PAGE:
By Michael Baadke
One of classical music’s most celebrated composers, Wolfgang Amadeus Mozart, was born Jan. 27, 1756, in Salzburg, Austria, the son of Anna Maria Pertl Mozart and her husband, composer Leopold Mozart, who became a primary musical instructor for his gifted son. Anna gave birth to seven children, but only Wolfgang and his musically talented older sister Maria Anna (born in 1750) survived infancy.
Wolfgang exhibited extraordinary musical abilities at a very young age, and composing music when he was just five years old. By the time he was eight he had completed his first symphony, and when he was 14 his successful three-act opera, Mitridate, re di Ponto, was performed in Milan in 1770.
Three years later Mozart was named court musician of Salzburg and began his immense output of music, including concertos, symphonies, string quartets and more. He left Salzburg for Paris in 1778, and then moved to the Austrian capital, Vienna, in 1781. The next year he married Constanze Weber, with whom he had six children, though only two survived infancy.
Mozart met and was influenced by the older composer Franz Josef Haydn, and it is believed that he also met and influenced the younger Ludwig van Beethoven when the German was an emerging 16-year-old musical prodigy.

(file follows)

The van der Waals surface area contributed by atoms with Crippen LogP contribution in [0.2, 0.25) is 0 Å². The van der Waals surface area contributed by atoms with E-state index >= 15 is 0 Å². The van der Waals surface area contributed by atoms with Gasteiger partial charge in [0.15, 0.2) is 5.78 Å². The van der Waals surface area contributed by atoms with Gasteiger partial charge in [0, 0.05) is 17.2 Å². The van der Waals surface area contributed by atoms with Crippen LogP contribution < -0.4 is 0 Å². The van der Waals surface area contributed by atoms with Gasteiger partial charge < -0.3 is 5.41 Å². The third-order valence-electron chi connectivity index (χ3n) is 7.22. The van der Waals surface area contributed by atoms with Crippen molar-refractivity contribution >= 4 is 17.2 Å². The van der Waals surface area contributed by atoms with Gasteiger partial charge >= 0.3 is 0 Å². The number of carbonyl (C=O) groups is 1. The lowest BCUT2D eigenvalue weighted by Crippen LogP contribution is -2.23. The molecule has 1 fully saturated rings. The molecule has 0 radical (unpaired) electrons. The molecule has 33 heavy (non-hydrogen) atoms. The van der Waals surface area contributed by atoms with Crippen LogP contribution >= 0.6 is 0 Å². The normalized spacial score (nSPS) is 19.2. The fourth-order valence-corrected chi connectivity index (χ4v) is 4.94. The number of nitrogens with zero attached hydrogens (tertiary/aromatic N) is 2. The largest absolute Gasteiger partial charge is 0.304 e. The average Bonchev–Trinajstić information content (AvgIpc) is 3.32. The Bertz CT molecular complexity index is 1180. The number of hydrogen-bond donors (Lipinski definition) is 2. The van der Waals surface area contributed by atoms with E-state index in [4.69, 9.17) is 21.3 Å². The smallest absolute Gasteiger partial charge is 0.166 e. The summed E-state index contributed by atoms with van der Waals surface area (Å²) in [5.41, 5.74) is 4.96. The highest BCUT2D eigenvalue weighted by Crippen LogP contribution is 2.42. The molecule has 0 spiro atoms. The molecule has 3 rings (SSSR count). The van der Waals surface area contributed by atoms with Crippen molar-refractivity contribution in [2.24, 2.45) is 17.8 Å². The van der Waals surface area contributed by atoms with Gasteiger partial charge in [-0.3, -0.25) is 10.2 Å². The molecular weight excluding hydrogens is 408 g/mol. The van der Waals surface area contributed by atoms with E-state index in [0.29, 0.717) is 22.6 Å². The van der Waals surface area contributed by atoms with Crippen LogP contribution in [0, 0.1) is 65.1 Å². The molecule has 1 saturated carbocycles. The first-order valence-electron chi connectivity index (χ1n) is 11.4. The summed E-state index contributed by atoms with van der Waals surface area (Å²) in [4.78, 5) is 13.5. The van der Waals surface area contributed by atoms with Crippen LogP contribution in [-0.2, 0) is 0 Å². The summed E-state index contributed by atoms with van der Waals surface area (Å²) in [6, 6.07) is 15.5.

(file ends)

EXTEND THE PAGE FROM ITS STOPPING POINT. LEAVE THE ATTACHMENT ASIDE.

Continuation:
Mozart’s prodigious output includes some of the most respected music in the classical repertoire. His more than 40 symphonies include the majestic Jupiter Symphony in C major (No. 41), and the lively Paris Symphony in D major (No. 31). His many operas include The Marriage of Figaro and Don Giovanni, and his Eine Kleine Nachtmusik is one of the most familiar and beloved serenades of all time.
After falling ill while in Prague in September 1791, his health deteriorated while working on his Requiem. He died on Dec. 5, 1791, at age 35. The cause of his death remains uncertain.
Mozart has been a popular subject on stamps from all over the world, including his native Austria, which celebrated the 250th anniversary of his birth with a €0.55 stamp issued Jan. 27, 2006 (Scott 2039).